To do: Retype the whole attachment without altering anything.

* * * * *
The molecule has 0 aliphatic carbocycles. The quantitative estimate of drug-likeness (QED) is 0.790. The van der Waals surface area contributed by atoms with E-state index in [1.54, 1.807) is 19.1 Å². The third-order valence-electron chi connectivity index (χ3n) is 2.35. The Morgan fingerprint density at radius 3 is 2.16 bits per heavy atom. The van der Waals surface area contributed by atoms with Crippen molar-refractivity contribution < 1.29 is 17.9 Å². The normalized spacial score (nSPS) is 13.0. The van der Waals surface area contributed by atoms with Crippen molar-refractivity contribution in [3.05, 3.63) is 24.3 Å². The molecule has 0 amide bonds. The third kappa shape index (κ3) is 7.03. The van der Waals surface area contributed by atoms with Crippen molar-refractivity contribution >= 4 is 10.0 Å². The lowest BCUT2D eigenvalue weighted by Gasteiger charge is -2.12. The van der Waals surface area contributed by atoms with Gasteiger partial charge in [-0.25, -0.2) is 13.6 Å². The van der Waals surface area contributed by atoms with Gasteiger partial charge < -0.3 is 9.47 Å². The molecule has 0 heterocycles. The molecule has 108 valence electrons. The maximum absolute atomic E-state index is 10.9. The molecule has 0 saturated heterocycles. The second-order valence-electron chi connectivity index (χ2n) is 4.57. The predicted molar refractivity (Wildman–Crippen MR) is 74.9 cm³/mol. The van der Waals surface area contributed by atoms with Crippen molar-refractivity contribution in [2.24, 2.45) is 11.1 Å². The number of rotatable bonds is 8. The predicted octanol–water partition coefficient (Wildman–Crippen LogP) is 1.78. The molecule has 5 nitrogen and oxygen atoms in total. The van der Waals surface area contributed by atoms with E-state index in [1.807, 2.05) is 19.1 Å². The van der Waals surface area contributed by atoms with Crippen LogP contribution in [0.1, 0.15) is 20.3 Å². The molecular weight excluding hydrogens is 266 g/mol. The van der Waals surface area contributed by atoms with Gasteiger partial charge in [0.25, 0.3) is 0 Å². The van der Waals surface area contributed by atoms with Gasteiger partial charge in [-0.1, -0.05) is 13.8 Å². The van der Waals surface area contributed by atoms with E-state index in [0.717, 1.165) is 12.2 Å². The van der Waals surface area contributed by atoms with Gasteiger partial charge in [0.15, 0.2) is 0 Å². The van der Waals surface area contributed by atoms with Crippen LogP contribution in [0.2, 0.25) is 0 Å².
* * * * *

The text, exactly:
The molecule has 0 aliphatic carbocycles. The quantitative estimate of drug-likeness (QED) is 0.790. The van der Waals surface area contributed by atoms with E-state index in [1.54, 1.807) is 19.1 Å². The third-order valence-electron chi connectivity index (χ3n) is 2.35. The Morgan fingerprint density at radius 3 is 2.16 bits per heavy atom. The van der Waals surface area contributed by atoms with Crippen molar-refractivity contribution < 1.29 is 17.9 Å². The normalized spacial score (nSPS) is 13.0. The van der Waals surface area contributed by atoms with Crippen molar-refractivity contribution in [3.05, 3.63) is 24.3 Å². The molecule has 0 amide bonds. The third kappa shape index (κ3) is 7.03. The van der Waals surface area contributed by atoms with Crippen molar-refractivity contribution >= 4 is 10.0 Å². The lowest BCUT2D eigenvalue weighted by Gasteiger charge is -2.12. The van der Waals surface area contributed by atoms with Gasteiger partial charge in [-0.25, -0.2) is 13.6 Å². The van der Waals surface area contributed by atoms with Gasteiger partial charge < -0.3 is 9.47 Å². The molecule has 0 heterocycles. The molecule has 108 valence electrons. The maximum absolute atomic E-state index is 10.9. The molecule has 0 saturated heterocycles. The second-order valence-electron chi connectivity index (χ2n) is 4.57. The predicted molar refractivity (Wildman–Crippen MR) is 74.9 cm³/mol. The van der Waals surface area contributed by atoms with Crippen molar-refractivity contribution in [2.24, 2.45) is 11.1 Å². The number of rotatable bonds is 8. The predicted octanol–water partition coefficient (Wildman–Crippen LogP) is 1.78. The molecule has 5 nitrogen and oxygen atoms in total. The van der Waals surface area contributed by atoms with E-state index in [1.807, 2.05) is 19.1 Å². The van der Waals surface area contributed by atoms with Crippen LogP contribution in [0.1, 0.15) is 20.3 Å². The molecular weight excluding hydrogens is 266 g/mol. The van der Waals surface area contributed by atoms with Gasteiger partial charge in [0.25, 0.3) is 0 Å². The van der Waals surface area contributed by atoms with Gasteiger partial charge in [-0.1, -0.05) is 13.8 Å². The van der Waals surface area contributed by atoms with E-state index in [0.717, 1.165) is 12.2 Å². The van der Waals surface area contributed by atoms with Gasteiger partial charge in [0.15, 0.2) is 0 Å². The van der Waals surface area contributed by atoms with Crippen LogP contribution in [0.2, 0.25) is 0 Å².